Ten kilometres northwest of Ballycastle in Co. Antrim is White Park Bay. Successive layers of rock yield Mesozoic fossils including ammonites, belemnites and Gryphaea. However, the cliffs and platforms are protected, but many loose blocks containing fossils and some washed out fossils can be found. The beach is also known as one of the few places in the world to have “singing sand” – when conditions are right, the extremely fine sand vibrates to make a humming noise. The location is also known as a historic manufacturing hub for flint axes and arrow heads, due to the abundance of flint nodules found in the cliffs, with artefacts dating back as far as 8,000 BC. The landscape also features passage tombs looking out over the sea, where, on a clear day, the coast of Scotland can be seen.
♦ White Park Bay is 10km west of Ballycastle and 2km east of Dunseverick on Whitepark Road, which is part of the A2 Causeway Coastal Route. The bay is signposted from the road.
♦ Access to the beach is by steps and a footpath from the car park located just off Whitepark Road. Be sure to use the public car park and do not trespass on the Youth Hostel grounds.
♦ From the viewpoint by the car park, there are a number of steep stone steps down to a winding pathway, which takes you past the remains of the old “hedge school” and down to the beach.
♦ NT 27940 8847955
FIND FREQUENCY: ♦♦♦ – When emerging from the footpath onto the beach, you will see Cretaceous chalk cliffs and wave cut platforms, with rocks and boulders on the beach to your left. However, it is more productive to turn right and head east towards Oweynamuck to find exposures of the Lower Jurassic Liassic Waterloo Mudstone Formation. Although much of the Lias is overlain by landslips of Cretaceous material and wind-blown sand, it can be found in scouring conditions in the toes of landslips and at low tide, particularly in a waterfall section west of the school and at Oweynamuck. Half way along the beach, at the foot of the chalk boulder field, exposures can be found at low tide in the right conditions.
CHILDREN: ♦♦♦ – The sandy beach is safe and easy to walk on, and access is not especially steep or difficult. However, the path is uneven and does involve some steep steps along its approximately 1.5km-long stretch. Searching for fossils in the chalk pebbles and rocks is straightforward, but the chalk is much harder to break than that which is typical in Southeast England. The boulder fields may prove tricky for younger children and the Lias exposures can be slippery, so care should be taken.
ACCESS: ♦♦♦♦ – From the car park, it is about a 1.5km walk to the beach. The path is not especially steep or difficult, although it does involve steep steps at the beginning and is uneven along its approximately 1.5km-long stretch. The sandy beach is easy to walk on but the boulder fields can be more of a challenge. However, they can be largely avoided, but the Lias and wave-cut platforms can be slippery.
TYPE: – Fossils are found in the foreshore exposures of Lower Jurassic Liassic mudstone and in pebbles, rocks and boulders from the overlying successions of Upper Cretaceous chalk.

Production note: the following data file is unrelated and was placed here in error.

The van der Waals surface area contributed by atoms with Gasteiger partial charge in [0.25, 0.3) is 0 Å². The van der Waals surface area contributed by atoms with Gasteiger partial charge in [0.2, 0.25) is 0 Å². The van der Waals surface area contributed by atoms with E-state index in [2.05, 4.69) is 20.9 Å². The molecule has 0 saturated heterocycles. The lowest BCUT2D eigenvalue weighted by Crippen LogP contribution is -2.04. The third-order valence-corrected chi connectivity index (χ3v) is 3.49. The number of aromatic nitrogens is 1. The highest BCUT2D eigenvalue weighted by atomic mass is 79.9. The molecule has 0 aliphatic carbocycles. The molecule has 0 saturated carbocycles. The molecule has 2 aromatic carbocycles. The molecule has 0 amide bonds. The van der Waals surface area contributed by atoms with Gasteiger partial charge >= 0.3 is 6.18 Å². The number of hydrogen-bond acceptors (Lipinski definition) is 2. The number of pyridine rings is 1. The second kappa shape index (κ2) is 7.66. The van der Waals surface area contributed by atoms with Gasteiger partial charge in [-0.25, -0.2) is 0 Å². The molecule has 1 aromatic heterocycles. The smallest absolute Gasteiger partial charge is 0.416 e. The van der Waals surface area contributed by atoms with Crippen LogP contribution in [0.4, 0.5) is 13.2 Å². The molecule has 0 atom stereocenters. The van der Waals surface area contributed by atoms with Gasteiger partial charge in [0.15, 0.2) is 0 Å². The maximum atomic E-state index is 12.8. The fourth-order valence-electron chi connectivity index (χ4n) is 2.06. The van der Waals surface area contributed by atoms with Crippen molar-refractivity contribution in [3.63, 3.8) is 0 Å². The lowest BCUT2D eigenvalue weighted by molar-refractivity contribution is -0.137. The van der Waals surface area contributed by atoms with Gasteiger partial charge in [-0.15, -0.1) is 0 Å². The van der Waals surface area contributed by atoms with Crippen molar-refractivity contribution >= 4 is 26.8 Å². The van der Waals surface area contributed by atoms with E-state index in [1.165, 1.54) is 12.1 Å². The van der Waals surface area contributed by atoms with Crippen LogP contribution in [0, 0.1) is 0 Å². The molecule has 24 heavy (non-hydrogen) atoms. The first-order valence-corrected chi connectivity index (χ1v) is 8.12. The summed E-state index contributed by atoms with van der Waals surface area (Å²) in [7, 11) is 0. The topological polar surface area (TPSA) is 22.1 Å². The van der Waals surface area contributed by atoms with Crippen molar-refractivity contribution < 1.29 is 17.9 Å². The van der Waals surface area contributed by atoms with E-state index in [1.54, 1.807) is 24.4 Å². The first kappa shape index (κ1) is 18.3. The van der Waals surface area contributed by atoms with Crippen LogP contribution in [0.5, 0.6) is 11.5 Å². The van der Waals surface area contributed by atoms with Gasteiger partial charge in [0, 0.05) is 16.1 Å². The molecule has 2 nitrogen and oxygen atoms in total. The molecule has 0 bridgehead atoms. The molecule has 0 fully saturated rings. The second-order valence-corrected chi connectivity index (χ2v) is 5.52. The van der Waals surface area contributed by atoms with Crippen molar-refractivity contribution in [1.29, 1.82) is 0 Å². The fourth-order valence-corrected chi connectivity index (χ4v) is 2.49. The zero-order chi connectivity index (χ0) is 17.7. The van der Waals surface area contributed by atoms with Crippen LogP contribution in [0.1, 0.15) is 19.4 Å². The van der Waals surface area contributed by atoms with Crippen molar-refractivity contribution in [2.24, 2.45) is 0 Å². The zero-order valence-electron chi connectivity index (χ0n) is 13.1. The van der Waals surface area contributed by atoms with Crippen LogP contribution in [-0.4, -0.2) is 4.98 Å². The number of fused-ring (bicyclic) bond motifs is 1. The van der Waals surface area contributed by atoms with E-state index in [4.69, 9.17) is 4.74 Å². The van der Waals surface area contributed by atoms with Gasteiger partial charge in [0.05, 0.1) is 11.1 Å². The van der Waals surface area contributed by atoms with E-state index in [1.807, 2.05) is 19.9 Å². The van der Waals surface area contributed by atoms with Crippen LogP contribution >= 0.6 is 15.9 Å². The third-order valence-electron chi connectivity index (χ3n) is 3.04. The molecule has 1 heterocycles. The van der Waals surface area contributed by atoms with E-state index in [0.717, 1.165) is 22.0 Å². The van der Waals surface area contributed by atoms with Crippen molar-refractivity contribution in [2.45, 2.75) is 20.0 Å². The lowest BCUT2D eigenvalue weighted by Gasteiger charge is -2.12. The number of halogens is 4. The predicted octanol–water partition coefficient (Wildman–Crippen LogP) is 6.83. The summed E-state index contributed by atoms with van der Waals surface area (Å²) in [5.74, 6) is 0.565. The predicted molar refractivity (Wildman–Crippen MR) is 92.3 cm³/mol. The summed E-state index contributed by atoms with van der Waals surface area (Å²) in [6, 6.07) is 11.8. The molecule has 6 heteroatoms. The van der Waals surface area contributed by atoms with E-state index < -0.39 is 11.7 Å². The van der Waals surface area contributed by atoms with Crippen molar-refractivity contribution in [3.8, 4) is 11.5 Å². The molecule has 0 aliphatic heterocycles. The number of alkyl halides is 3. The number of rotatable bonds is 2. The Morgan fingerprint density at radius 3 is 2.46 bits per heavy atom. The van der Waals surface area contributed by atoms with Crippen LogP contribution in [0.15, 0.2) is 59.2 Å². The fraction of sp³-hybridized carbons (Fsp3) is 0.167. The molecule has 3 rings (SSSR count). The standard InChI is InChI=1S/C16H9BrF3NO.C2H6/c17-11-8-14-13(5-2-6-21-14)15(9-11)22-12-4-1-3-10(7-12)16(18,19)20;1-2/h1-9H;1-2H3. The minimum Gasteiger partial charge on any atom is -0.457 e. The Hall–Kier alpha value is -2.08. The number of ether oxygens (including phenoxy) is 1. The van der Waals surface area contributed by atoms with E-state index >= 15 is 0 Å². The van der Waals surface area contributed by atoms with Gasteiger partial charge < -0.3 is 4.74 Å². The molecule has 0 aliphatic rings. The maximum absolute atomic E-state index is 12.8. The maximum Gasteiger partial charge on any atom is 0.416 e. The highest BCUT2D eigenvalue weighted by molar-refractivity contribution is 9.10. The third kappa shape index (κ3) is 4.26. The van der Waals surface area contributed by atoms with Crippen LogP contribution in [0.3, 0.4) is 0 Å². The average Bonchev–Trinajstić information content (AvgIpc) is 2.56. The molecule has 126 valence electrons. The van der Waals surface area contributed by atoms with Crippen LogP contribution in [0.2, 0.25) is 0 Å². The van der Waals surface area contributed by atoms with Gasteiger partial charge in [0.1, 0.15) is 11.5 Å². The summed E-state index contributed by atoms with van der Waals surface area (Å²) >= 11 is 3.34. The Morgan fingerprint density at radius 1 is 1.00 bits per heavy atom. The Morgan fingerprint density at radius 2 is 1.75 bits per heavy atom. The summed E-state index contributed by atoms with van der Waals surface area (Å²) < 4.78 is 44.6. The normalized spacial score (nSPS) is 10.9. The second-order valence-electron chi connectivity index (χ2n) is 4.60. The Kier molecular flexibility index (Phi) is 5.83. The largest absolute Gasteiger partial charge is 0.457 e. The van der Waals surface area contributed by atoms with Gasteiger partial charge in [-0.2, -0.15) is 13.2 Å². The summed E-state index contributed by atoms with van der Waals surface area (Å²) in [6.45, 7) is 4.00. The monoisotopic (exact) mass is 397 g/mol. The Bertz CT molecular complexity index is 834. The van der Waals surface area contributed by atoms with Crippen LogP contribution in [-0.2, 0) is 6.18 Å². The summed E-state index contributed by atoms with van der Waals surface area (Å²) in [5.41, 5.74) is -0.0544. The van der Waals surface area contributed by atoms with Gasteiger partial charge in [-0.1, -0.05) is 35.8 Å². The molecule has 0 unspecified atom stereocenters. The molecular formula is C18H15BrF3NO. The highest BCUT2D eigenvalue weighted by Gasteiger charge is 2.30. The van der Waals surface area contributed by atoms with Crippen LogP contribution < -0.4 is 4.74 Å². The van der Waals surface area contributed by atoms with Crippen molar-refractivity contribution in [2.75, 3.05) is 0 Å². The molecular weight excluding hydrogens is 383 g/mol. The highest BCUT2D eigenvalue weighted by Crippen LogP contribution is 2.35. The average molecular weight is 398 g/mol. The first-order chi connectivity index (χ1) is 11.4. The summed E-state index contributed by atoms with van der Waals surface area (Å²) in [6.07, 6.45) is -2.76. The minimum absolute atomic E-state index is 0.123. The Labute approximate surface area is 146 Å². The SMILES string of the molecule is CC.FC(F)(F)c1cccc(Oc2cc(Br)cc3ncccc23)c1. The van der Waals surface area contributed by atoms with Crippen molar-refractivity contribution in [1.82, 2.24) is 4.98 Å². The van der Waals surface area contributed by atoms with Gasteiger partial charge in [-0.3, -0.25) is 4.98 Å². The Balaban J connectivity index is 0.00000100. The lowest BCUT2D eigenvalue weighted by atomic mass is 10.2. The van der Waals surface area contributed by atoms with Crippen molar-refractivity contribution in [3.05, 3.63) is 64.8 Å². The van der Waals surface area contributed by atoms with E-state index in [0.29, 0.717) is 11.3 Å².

Ammonites (including Crucilobiceras, Enderoceras, Gemmellaroceras, Hemimicroceras, Leptechioceras and Paltechioceras), bivalves (including Gryphaea sp.), brachiopods and gastropods are found in the mudstones. Belemnites, in particular, and echinoids and bivalves (including Inoceramus sp.) are common in the Upper Cretaceous chalks.
Belemnites and other fossils from the chalk can be seen in blocks and pebbles, and, if found in loose blocks, will require hammering or prepping out. Fossils from the Lias can be found when it is exposed. Ammonites are often pyritised and fragile but bivalves can be extracted quite easily. Collecting should be limited to loose fossils and fossils in loose blocks, as the bedrock and cliffs are protected as a SSSI and cannot be hammered.
The rock forming the coast around White Park Bay consist of the lower Jurassic Waterloo Mudstone Formation. Resting with a major unconformity on the Lias is a thin unit of the Hibernian Greensands Formation overlain by the Cretaceous succession of the Rathlin Basin chalk deposits, including the Galboly Chalk, Cloghastucan Chalk (including the Oweynamuck Flint Bank) and the Creggan Chalk members. The chalk spans the Cenomanian to Santonian stages. The Jurassic rocks are about. 200 million years old and the chalks are about 100 to 80 million years old.
Common sense when collecting at all locations should always be used and knowledge of tide times taken into account. The sea does reach the cliffs at high tide, so collecting should be done on a falling tide. Care must be taken getting down from the embankment, as the steps may be slippery and dangerous in wet weather. There are occasional cliff paths but they are unmarked, unmade and sometimes unsafe. Therefore, we recommend they are avoided.
The site is an ASSI, so hammering the bedrock is not permitted and only loose fossils may be collected. You may wish to take a chisel hammer to split larger, loose rocks but you may not hammer the bedrock as it is protected.
This site is an area of scientific interest (ASSI). This means you can visit the site, but hammering the bedrock is not permitted. For full information about the reasons for the status of the site and restrictions, download the PDF from The Department of Agriculture, Environment and Rural Affairs